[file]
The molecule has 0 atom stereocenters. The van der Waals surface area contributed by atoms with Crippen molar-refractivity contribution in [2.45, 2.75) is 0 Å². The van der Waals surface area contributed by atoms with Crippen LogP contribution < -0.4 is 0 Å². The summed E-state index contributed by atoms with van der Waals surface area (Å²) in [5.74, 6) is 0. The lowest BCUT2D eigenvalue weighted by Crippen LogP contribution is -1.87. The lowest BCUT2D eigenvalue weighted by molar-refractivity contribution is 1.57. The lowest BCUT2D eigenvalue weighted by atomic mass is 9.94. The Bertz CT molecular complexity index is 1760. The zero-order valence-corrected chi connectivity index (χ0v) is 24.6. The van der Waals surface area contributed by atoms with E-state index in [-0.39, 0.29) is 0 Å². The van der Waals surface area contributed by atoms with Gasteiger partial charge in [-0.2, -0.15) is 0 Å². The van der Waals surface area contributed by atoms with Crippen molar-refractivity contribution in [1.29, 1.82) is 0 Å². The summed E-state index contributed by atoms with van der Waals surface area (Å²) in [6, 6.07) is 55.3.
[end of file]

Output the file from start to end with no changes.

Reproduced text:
The molecule has 0 atom stereocenters. The van der Waals surface area contributed by atoms with Crippen molar-refractivity contribution in [2.45, 2.75) is 0 Å². The van der Waals surface area contributed by atoms with Crippen LogP contribution < -0.4 is 0 Å². The summed E-state index contributed by atoms with van der Waals surface area (Å²) in [5.74, 6) is 0. The lowest BCUT2D eigenvalue weighted by Crippen LogP contribution is -1.87. The lowest BCUT2D eigenvalue weighted by molar-refractivity contribution is 1.57. The lowest BCUT2D eigenvalue weighted by atomic mass is 9.94. The Bertz CT molecular complexity index is 1760. The zero-order valence-corrected chi connectivity index (χ0v) is 24.6. The van der Waals surface area contributed by atoms with E-state index in [-0.39, 0.29) is 0 Å². The van der Waals surface area contributed by atoms with Gasteiger partial charge in [-0.2, -0.15) is 0 Å². The van der Waals surface area contributed by atoms with Crippen molar-refractivity contribution in [1.29, 1.82) is 0 Å². The summed E-state index contributed by atoms with van der Waals surface area (Å²) in [6, 6.07) is 55.3.